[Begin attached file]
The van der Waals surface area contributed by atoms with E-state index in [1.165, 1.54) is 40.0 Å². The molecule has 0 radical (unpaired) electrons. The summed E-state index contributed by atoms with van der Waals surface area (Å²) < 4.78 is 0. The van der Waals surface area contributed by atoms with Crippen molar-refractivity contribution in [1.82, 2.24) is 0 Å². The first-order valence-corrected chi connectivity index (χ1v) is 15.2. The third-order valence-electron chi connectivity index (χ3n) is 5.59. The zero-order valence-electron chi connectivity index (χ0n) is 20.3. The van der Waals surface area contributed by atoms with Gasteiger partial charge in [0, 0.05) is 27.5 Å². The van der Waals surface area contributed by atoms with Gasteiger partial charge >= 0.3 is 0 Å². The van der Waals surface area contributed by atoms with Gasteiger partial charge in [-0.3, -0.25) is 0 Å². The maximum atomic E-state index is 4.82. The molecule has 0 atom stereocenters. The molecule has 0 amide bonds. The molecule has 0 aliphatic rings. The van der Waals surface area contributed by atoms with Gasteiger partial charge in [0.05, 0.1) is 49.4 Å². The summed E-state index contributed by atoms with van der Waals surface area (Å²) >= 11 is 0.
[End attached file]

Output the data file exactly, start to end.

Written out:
The van der Waals surface area contributed by atoms with E-state index in [1.165, 1.54) is 40.0 Å². The molecule has 0 radical (unpaired) electrons. The summed E-state index contributed by atoms with van der Waals surface area (Å²) < 4.78 is 0. The van der Waals surface area contributed by atoms with Crippen molar-refractivity contribution in [1.82, 2.24) is 0 Å². The first-order valence-corrected chi connectivity index (χ1v) is 15.2. The third-order valence-electron chi connectivity index (χ3n) is 5.59. The zero-order valence-electron chi connectivity index (χ0n) is 20.3. The van der Waals surface area contributed by atoms with Gasteiger partial charge in [0, 0.05) is 27.5 Å². The van der Waals surface area contributed by atoms with Gasteiger partial charge >= 0.3 is 0 Å². The van der Waals surface area contributed by atoms with Gasteiger partial charge in [-0.3, -0.25) is 0 Å². The maximum atomic E-state index is 4.82. The molecule has 0 atom stereocenters. The molecule has 0 amide bonds. The molecule has 0 aliphatic rings. The van der Waals surface area contributed by atoms with Gasteiger partial charge in [0.05, 0.1) is 49.4 Å². The summed E-state index contributed by atoms with van der Waals surface area (Å²) >= 11 is 0.